As declared by UNESCO, presently there are seven World Heritage Sites in Sri Lanka. These range from ancient cities like Anuradhapura to Sinharaja rainforests.
Sacred City of Anuradhapura:
Anuradhapura is acclaimed as the greatest monastic city of the ancient world and has served as the royal capital of 113 kings. Located in the North-Central part of the island, Anuradhapura was originally founded by a King's minister named Anuradha in 500 BC. The 'tree of enlightenment'-the Buddha's fig tree-brought there in the 3rd century B.C. by Sanghamitta was planted in Anuradhapura. The city flourished for 1300 years. In 993 AD, Anuradhapura was fought over and abandoned when the capital was moved to Polonnaruwa. Hidden away in dense jungle for many years, the splendid site, with its palaces, monasteries and monuments, was re-discovered in 19th century and is now accessible once again.
Ancient City of Polonnaruwa:
Polonnaruwa was the second capital of Sri Lanka after the destruction of Anuradhapura in 993. In its time, a 6 km rampart protected the city. Even during the time when Anuradhapura was the capital Polonnaruwa was an important city because it strategically commanded all the crossings over the Mahaveli River and acted as a buffer against the invading armies. It comprises, besides the Brahmanic monuments built by the Cholas, the monumental ruins of the fabulous garden-city created by Parakramabahu I in the 12th century.
Ancient City of Sigriya:
Sigiriya was the capital city, built by parricidal King Kasyapa who reigned from 477-495 AD. The ruins of the city lie on the steep slopes and at the summit of a granite peak standing some 370 m high. The rock was transformed into a recumbent lion, which dominates the jungle from all sides. A series of galleries and staircases emerging from the mouth of a gigantic lion constructed of bricks and plaster provide access to the site.
Sacred City of Kandy:
Kandy is also known as the cultural capital of Sri Lanka. This sacred Buddhist site, popularly known as the city of Senkadagalapura, was the last capital of the Sinhala kings. It is also the site of the Temple of the Tooth Relic (the sacred tooth of the Buddha), which is a famous pilgrimage site.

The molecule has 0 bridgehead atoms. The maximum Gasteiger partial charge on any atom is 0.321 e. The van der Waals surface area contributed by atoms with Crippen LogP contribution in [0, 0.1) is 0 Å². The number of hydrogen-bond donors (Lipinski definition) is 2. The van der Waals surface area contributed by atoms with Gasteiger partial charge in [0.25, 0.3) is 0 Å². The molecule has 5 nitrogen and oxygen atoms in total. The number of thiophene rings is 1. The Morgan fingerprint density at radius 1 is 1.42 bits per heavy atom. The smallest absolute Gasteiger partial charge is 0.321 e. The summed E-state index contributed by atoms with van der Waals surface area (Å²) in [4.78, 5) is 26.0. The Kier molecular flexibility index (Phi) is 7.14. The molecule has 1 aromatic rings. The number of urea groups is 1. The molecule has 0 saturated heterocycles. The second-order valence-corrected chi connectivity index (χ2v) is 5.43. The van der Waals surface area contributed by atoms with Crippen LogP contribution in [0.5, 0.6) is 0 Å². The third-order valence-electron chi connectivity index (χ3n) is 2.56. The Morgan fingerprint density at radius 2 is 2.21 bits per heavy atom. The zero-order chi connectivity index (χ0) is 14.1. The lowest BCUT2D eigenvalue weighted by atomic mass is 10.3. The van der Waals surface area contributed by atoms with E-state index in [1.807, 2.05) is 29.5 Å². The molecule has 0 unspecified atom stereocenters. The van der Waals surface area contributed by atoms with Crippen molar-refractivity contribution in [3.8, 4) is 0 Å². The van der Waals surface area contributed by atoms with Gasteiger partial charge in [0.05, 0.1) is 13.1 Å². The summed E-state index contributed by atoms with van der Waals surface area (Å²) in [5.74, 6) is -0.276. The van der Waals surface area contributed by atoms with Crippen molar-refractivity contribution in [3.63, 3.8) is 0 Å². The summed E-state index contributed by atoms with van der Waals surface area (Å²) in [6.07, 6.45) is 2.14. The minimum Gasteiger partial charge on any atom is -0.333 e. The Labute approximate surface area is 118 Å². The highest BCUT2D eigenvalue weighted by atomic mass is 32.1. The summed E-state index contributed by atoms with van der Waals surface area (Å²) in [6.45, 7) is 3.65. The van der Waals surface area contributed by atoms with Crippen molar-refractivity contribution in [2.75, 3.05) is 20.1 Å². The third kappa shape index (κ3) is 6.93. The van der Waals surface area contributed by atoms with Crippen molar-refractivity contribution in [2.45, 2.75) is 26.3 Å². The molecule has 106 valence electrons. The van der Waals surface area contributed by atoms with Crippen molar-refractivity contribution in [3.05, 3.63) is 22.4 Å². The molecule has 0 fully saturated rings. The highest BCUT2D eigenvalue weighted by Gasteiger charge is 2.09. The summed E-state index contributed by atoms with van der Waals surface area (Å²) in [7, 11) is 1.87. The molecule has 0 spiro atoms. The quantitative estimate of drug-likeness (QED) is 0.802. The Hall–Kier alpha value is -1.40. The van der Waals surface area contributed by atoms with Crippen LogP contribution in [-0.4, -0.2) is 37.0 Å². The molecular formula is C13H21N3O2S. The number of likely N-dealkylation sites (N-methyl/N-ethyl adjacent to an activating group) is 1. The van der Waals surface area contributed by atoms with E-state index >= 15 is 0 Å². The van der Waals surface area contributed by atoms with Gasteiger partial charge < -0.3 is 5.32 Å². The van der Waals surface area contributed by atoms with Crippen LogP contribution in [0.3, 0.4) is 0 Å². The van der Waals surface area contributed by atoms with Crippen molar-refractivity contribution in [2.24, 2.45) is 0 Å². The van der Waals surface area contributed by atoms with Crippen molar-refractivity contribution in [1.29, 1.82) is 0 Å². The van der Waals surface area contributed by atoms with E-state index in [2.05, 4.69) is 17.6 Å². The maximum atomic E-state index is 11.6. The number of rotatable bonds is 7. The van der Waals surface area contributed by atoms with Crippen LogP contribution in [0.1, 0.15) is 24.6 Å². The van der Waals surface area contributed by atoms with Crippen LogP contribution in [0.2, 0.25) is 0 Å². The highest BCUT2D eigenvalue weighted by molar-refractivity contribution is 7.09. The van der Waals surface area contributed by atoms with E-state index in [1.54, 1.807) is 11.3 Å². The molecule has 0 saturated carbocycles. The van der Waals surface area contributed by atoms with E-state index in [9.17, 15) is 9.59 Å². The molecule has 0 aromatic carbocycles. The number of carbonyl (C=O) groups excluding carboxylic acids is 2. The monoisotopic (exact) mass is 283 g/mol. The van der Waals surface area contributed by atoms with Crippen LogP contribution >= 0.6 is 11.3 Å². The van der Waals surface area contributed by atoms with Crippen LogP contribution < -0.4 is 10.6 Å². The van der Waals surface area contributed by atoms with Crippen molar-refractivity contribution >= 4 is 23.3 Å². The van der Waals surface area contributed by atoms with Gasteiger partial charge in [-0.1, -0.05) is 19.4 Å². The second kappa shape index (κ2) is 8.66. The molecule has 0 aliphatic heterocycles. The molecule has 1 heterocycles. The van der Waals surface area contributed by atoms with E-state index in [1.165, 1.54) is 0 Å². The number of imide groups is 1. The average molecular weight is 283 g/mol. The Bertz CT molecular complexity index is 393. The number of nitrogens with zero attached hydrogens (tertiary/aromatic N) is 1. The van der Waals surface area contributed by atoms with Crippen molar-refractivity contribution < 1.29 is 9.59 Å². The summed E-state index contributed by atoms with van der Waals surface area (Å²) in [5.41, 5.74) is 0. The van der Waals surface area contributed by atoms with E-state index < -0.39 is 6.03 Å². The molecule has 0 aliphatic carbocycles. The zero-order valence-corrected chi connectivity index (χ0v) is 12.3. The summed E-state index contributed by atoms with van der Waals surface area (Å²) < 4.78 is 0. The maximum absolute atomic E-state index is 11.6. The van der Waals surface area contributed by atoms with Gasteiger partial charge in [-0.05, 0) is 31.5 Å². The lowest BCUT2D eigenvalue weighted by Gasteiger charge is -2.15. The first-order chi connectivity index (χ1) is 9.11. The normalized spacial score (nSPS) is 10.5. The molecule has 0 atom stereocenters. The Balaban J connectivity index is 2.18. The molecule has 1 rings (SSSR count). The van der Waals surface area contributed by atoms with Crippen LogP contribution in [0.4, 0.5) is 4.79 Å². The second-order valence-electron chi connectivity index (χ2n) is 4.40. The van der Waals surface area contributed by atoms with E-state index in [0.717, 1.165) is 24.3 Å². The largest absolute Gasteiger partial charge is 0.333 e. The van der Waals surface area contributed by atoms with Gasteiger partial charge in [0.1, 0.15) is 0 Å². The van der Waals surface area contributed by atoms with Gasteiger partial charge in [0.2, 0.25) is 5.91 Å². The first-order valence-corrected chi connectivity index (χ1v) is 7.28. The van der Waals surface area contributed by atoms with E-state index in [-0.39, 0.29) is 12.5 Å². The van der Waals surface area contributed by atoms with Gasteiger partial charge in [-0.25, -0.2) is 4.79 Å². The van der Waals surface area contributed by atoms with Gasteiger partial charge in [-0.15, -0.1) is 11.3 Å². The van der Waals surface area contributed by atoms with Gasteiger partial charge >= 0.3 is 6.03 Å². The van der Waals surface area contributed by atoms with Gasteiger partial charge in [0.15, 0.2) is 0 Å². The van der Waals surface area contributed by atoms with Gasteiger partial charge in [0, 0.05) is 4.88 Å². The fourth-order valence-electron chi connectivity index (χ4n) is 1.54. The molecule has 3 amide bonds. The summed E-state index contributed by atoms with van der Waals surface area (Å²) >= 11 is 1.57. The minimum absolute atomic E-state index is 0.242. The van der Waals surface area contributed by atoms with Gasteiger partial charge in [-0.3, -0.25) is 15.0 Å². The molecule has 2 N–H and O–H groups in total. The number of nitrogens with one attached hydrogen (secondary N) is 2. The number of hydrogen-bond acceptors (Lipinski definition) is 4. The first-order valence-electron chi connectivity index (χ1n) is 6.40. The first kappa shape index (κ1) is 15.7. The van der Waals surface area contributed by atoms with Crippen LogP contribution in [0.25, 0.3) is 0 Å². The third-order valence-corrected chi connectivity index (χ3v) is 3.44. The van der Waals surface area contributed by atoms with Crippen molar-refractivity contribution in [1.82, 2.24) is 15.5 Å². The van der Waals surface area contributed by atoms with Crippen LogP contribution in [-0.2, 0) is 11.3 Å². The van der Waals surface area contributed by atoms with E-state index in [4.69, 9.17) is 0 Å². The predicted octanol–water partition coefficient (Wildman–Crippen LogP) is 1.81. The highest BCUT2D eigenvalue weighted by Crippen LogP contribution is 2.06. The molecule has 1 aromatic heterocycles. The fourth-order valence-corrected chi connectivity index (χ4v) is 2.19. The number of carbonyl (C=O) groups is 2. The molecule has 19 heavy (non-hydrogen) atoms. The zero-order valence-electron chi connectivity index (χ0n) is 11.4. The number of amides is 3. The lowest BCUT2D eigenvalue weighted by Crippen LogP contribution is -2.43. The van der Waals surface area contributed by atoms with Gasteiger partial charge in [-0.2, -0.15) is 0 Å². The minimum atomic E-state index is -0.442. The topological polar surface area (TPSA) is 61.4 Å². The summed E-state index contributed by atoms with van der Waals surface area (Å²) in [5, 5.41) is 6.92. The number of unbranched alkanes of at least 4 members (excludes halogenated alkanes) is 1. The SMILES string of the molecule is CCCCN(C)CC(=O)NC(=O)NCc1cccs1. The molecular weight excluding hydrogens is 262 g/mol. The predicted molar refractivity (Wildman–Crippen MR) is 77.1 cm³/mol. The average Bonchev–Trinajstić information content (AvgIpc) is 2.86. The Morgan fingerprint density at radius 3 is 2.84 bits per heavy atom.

Golden Temple of Dambulla:
Dating back to the 1st Century BC, this is the most impressive cave temple in Sri Lanka. The cave monastery, with its five sanctuaries, is the largest, best-preserved cave-temple complex in Sri Lanka. Inside the caves, the ceilings are painted with intricate patterns of religious images, following the contours of the rock. There are images of the Lord Buddha and bodhisattvas, as well as various gods and goddesses.
Old Town of Galle and its Fortification:
The port town of Galle is Sri Lanka's fourth biggest town with a population of around 1lakh. The town was founded by the Portuguese in 16th century. In 1598, the Portuguese built a small fort which was later extended. However, when the Dutch took over in 1640, they destroyed all traces of the Portuguese presence. In 1663, the Dutch built the 36-hectare Fort, which is now a World Heritage Site. Galle is the best example of a fortified city built by Europeans in South and South-East Asia, showing the interaction between European architectural styles and South Asian traditions.
Sinharaja Forest Reserve:
Sinharaja is Sri Lanka's last existing tropical rainforest. More than 60% of the trees are endemic and many of them are considered rare. There is much endemic wildlife, especially birds, but the forest is also home to over 50% of Sri Lanka's endemic species of mammals and butterflies, as well as many kinds of insects, reptiles and rare amphibians.
There are seven World Heritage Sites in Srilanka